5 January 2012
It is these little guys my wife and I like to support. Not just for the good heartedness towards the local and sometimes struggling community or to save a quid, but these establishments quite often offer more bang for our bucks. I don't mean jumping pillows, water parks, pushbike rental or even in-house cinemas. It's the personal touches, like bush kitchens with a touch of reality to them. What could be a better definition of happy hour than sitting around a campfire with golden syrup-covered damper on your plate while exchanging experiences with fellow travellers?
I'm sure there are those who would disagree with me, as the major caravan parks in popular tourist destinations provide luxuries that we are happy to pay for. Or do they?
ARE CARAVAN PARKS WORTH THE CASH?
I have encountered parks wanting three-figure sums, as in $100 plus, for a simple powered site per night in peak season, while others still provide excellent facilities in the $25 to $35 range. Caravan parks are businesses and there are many factors that contribute to the establishment of a set price. Yet does the customer, particularly the grey nomad, receive value for the extra hard-earned dollar?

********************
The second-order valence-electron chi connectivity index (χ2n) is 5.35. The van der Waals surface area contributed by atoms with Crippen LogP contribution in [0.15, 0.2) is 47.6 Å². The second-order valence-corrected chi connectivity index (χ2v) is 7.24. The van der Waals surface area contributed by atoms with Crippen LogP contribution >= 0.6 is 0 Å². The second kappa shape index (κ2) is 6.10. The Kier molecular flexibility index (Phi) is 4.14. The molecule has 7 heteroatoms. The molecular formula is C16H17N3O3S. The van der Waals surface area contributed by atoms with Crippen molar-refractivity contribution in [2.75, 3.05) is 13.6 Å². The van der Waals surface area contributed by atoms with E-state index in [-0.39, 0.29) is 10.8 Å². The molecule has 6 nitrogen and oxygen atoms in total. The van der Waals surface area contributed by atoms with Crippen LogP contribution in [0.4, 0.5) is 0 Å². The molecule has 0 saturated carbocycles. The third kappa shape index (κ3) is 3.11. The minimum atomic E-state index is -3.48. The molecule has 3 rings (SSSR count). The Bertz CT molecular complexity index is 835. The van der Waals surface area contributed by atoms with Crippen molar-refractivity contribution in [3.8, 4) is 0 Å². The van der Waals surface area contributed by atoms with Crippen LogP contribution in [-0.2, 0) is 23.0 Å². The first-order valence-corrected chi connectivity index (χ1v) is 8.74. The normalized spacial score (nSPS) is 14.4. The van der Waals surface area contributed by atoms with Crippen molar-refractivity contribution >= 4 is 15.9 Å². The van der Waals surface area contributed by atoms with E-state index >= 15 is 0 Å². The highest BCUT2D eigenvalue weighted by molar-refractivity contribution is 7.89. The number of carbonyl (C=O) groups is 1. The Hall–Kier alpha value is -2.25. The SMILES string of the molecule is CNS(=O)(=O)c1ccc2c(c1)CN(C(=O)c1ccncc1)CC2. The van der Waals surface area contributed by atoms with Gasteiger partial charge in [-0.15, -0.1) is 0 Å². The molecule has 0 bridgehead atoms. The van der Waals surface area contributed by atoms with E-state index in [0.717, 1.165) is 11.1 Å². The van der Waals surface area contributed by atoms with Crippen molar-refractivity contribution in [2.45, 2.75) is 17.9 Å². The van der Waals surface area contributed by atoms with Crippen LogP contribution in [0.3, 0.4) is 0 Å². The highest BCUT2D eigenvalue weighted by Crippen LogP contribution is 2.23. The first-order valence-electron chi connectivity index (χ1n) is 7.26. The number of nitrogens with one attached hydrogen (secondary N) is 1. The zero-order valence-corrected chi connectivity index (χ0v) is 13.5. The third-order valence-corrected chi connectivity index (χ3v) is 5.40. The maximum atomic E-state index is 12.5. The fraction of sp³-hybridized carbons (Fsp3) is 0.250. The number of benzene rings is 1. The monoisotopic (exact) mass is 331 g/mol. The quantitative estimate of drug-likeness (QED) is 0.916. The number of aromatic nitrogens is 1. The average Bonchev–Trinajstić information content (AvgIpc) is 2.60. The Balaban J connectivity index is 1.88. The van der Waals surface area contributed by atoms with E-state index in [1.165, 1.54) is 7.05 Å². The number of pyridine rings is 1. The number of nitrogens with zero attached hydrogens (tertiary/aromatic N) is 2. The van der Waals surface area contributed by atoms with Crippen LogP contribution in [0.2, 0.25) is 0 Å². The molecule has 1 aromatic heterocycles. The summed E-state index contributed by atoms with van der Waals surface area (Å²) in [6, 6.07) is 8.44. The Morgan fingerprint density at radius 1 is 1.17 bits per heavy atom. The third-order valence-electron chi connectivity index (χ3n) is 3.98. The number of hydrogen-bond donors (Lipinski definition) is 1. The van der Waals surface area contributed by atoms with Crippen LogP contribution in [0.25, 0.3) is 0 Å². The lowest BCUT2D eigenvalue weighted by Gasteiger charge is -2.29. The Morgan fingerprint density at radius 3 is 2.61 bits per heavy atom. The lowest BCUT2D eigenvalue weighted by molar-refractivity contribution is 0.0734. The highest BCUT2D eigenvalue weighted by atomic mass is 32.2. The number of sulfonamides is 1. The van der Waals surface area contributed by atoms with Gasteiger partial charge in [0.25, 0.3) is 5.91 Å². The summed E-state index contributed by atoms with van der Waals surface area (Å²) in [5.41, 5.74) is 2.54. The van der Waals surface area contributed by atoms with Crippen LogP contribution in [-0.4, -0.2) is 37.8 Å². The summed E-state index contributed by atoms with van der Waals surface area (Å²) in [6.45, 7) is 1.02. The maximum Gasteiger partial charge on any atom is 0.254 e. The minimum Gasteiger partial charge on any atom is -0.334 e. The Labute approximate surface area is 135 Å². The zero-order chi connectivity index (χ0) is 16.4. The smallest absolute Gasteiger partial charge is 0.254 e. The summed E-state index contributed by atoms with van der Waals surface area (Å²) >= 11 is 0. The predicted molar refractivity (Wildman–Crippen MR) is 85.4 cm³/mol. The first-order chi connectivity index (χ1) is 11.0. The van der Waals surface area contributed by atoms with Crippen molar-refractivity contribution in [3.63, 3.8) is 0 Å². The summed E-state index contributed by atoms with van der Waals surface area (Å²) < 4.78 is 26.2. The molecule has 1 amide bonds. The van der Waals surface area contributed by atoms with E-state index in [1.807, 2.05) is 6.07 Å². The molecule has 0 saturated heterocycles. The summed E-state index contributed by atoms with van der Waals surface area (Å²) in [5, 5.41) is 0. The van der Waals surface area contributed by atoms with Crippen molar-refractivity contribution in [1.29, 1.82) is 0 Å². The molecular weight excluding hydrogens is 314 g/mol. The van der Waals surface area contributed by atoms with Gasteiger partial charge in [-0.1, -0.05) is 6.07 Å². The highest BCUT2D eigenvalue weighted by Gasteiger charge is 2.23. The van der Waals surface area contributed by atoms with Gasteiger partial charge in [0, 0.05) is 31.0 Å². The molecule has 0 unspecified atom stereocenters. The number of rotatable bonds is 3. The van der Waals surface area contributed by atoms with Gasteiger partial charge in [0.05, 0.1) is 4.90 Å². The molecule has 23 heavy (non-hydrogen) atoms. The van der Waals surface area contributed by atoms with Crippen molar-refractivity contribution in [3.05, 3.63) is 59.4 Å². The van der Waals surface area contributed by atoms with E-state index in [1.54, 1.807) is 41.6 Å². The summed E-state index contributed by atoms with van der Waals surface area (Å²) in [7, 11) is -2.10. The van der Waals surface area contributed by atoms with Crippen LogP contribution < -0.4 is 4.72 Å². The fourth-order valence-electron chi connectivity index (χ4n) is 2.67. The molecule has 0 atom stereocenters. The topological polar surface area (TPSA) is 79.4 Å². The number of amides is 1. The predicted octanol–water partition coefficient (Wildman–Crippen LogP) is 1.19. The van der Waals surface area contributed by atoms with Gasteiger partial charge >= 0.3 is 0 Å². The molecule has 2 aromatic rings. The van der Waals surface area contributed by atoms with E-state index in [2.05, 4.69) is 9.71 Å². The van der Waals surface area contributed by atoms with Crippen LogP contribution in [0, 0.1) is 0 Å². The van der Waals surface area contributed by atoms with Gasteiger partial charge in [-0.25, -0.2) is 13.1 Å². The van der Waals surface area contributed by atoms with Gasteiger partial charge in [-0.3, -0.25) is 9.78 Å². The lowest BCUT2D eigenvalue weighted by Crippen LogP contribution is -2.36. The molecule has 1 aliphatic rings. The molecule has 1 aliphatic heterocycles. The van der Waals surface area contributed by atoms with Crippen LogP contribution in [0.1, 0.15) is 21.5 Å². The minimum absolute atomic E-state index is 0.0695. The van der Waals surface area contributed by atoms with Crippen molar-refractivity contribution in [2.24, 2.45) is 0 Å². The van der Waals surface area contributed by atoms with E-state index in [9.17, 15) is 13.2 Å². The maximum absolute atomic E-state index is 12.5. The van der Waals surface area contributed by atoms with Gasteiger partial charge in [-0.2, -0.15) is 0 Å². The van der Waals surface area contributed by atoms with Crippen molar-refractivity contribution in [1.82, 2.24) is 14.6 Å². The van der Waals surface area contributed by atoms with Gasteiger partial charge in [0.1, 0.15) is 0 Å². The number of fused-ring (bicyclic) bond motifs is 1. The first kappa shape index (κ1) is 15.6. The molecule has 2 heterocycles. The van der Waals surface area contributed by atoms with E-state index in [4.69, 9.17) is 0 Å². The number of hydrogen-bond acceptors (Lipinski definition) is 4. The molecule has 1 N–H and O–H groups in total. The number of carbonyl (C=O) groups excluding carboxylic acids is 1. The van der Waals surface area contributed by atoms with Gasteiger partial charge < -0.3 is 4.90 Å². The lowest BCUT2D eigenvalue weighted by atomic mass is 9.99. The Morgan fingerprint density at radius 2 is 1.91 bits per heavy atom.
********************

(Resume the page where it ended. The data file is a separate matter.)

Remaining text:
To be fair to the caravan park owner, local councils could do the right thing here by reducing rates for what is essentially the main tourist drawcard, particularly in smaller towns.